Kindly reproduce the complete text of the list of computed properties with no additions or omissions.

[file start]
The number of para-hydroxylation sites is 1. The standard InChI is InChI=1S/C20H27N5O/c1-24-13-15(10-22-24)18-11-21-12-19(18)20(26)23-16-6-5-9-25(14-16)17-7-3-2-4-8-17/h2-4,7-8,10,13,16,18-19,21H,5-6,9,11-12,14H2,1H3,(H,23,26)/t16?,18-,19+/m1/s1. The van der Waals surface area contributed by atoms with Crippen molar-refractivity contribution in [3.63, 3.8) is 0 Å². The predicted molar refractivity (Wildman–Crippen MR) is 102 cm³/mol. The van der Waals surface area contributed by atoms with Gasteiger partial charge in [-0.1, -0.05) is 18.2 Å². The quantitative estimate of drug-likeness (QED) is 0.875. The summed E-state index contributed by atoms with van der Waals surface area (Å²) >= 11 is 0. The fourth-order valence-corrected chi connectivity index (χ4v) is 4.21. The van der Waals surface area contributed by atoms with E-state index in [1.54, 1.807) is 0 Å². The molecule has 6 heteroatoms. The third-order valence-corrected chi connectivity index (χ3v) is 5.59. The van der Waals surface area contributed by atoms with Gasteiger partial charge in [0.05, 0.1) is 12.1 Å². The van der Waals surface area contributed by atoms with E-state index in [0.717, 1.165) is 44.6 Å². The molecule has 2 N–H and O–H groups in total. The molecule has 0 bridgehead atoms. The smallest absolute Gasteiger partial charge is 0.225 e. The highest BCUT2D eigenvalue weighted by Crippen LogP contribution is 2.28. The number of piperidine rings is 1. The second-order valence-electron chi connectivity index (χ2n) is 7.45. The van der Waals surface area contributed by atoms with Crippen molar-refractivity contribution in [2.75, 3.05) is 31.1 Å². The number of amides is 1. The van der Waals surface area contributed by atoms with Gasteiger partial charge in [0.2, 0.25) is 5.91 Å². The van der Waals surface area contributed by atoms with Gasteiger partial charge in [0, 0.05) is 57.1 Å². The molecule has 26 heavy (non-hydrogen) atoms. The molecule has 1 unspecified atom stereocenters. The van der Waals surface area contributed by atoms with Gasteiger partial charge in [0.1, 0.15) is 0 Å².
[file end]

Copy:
The number of para-hydroxylation sites is 1. The standard InChI is InChI=1S/C20H27N5O/c1-24-13-15(10-22-24)18-11-21-12-19(18)20(26)23-16-6-5-9-25(14-16)17-7-3-2-4-8-17/h2-4,7-8,10,13,16,18-19,21H,5-6,9,11-12,14H2,1H3,(H,23,26)/t16?,18-,19+/m1/s1. The van der Waals surface area contributed by atoms with Crippen molar-refractivity contribution in [3.63, 3.8) is 0 Å². The predicted molar refractivity (Wildman–Crippen MR) is 102 cm³/mol. The van der Waals surface area contributed by atoms with Gasteiger partial charge in [-0.1, -0.05) is 18.2 Å². The quantitative estimate of drug-likeness (QED) is 0.875. The summed E-state index contributed by atoms with van der Waals surface area (Å²) >= 11 is 0. The fourth-order valence-corrected chi connectivity index (χ4v) is 4.21. The van der Waals surface area contributed by atoms with E-state index in [1.54, 1.807) is 0 Å². The molecule has 6 heteroatoms. The third-order valence-corrected chi connectivity index (χ3v) is 5.59. The van der Waals surface area contributed by atoms with Gasteiger partial charge in [0.05, 0.1) is 12.1 Å². The van der Waals surface area contributed by atoms with E-state index in [0.717, 1.165) is 44.6 Å². The molecule has 2 N–H and O–H groups in total. The molecule has 0 bridgehead atoms. The smallest absolute Gasteiger partial charge is 0.225 e. The highest BCUT2D eigenvalue weighted by Crippen LogP contribution is 2.28. The number of piperidine rings is 1. The second-order valence-electron chi connectivity index (χ2n) is 7.45. The van der Waals surface area contributed by atoms with Crippen molar-refractivity contribution in [2.75, 3.05) is 31.1 Å². The number of amides is 1. The van der Waals surface area contributed by atoms with Gasteiger partial charge in [0.2, 0.25) is 5.91 Å². The van der Waals surface area contributed by atoms with Gasteiger partial charge in [0, 0.05) is 57.1 Å². The molecule has 26 heavy (non-hydrogen) atoms. The molecule has 1 unspecified atom stereocenters. The van der Waals surface area contributed by atoms with Gasteiger partial charge in [0.1, 0.15) is 0 Å².